One immediately notes that this simple and quite elegant model completely ignores the planets, the reason being that their behaviour, even from a qualitative point of view, is way less predictable and regular than the one of the stars. For instance, an observer lying on the Earth usually sees each planet going east, but sometimes one of them happens to go west for a short period, restarting its normal motion towards east shortly afterwords (this is called the apparent retrograde motion).

The motion of Mars in 2003 as seen from the Earth (image taken from Wikipedia).

The motion of Mars in 2003 as seen from the Earth (image taken from Wikipedia).

Hence, early astronomers were challenged with finding a model that could be used to predict the behaviour of the planets. The Celestial Sphere being widely accepted as truthful, most systems tried to settle this open issue by inserting the planets in orbits around the Earth somewhere between the Earth itself and the external Sphere.

They all deviated from the tradition as little as possible, and mostly designed for the planets trajectories obtained as the composition of circles. One example is the following: draw a circular orbit O1 around the Earth. Now fix a point P on this orbit, and draw another circular orbit O2 around P, and put your planet, say Mars, somewhere on O2. Now let P move around O1, O2 move together with P, and Mars orbit on O2. For suitable rotational speeds of O1 and O2, an observer from the Earth will see Mars mostly going in one direction, and from time to time proceeding backwards, hence experiencing the apparent retrograde motion (O1 is called deferent, while O2 is known as epycicle – see the picture below).

The motion of a planet lying on an epicycle, and its apparent motion as seen from the Earth

Hence such a model can, at least qualitatively, predict the behaviour of a planet. For obtaining accurate quantitative predictions, one needs to complicate things a little bit – adding orbits O3, O4, etc. centered on points of O2, O3, etc., and using other tricks. Ptolemy was not the first to introduce such observations, but was the first that embedded them in a coherent framework, which provided much more accurate predictions than any other system before.

This is essentially the general model of Universe in which educated people lived, up to the end of the Middle Ages. But now that they had the astronomical infrastructure, they needed to fill it with a cosmology, that is, with a system of physical and metaphysical laws that reflected everyday experiences and the moral credo, and that moreover was coherent with Ptolemy’s model. The most complete and coherent “system” they had at hand was the one by Aristotle (4th century BC), which lived way before Ptolemy, but shared with him the general idea of a Celestial Sphere universe. Aristotle’s work dealt with optics, motion, biology, medicine, as well as with politics and ethics. As for religion, Scholars from the middle ages strove to find a coherence between Aristotle and Ptolemy’s universe, and the Catholic Dogma, mostly coming from the Bible and the early Christian thinkers. As an example Kuhn reports the following passage by Thomas Aquinas (Summa totius Theologiae), that tries to justify the following quotation from the Bible (Genesis, I.6): “And God said, Let there be a firmament in the midst of the waters, and let it divide the waters from the waters”:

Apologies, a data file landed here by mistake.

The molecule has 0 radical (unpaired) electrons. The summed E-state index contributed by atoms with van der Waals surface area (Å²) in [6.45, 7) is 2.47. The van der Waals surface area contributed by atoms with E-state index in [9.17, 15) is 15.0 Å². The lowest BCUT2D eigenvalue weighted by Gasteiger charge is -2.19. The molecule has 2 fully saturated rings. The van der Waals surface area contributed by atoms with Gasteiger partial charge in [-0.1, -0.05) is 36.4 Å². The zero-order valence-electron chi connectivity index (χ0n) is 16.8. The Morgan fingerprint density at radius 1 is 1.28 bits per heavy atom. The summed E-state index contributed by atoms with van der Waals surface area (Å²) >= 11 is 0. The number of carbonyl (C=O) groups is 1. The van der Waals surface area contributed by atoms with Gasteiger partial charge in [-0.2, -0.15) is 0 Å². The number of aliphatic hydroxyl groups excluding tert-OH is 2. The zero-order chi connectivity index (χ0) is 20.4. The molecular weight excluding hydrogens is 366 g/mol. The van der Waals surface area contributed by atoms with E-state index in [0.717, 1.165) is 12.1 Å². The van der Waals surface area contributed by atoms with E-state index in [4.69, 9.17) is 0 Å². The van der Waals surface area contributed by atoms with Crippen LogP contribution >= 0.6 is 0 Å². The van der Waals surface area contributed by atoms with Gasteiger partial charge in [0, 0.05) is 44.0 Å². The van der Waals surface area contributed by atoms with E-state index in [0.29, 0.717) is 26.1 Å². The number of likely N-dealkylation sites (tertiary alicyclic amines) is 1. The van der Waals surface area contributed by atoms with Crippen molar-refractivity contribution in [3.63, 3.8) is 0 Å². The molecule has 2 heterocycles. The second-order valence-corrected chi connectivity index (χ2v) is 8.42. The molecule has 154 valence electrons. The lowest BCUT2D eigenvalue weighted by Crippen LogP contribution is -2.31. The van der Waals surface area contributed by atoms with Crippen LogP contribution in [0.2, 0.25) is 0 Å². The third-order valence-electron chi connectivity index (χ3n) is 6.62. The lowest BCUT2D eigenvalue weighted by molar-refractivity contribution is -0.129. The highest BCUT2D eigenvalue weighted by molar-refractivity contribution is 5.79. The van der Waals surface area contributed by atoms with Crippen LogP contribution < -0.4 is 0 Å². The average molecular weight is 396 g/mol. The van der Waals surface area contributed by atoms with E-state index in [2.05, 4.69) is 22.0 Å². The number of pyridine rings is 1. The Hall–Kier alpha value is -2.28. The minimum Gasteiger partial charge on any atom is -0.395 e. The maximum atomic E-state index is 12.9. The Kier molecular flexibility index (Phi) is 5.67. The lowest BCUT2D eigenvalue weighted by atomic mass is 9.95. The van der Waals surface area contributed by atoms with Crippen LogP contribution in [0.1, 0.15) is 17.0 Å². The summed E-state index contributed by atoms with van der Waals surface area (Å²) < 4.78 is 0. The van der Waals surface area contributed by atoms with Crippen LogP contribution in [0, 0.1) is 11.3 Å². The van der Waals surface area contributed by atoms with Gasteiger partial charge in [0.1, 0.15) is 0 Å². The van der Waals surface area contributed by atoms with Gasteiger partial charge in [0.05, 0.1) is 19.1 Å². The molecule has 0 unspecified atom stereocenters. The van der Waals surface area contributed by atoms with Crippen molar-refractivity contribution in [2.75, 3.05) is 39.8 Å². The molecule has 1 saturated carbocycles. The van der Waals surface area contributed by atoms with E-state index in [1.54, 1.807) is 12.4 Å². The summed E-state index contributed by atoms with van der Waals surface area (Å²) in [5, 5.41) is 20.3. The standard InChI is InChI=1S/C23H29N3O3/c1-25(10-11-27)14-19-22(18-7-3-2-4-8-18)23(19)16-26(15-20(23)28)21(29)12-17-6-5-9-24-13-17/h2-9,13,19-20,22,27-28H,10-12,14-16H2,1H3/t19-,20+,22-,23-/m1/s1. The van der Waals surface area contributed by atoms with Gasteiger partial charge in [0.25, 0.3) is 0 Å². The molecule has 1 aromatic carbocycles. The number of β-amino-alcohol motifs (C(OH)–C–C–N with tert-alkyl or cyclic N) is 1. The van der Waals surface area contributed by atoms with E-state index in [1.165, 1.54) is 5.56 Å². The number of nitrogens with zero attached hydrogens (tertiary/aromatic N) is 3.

As, however, this theory can be shown false by solid reasons, it cannot be held to be the sense of Holy Scripture. It should rather be considered that Moses was speaking to ignorant people, and that out of condescension to their weakness he put before them only such things as are apparent to sense. Now even the most uneducated can perceive by their senses that earth and water are corporeal, whereas it is not evident to all that air also is corporeal. […] Moses, then, while he expressly mentions water and earth, makes no express mention of air by name, to avoid setting something beyond their knowledge.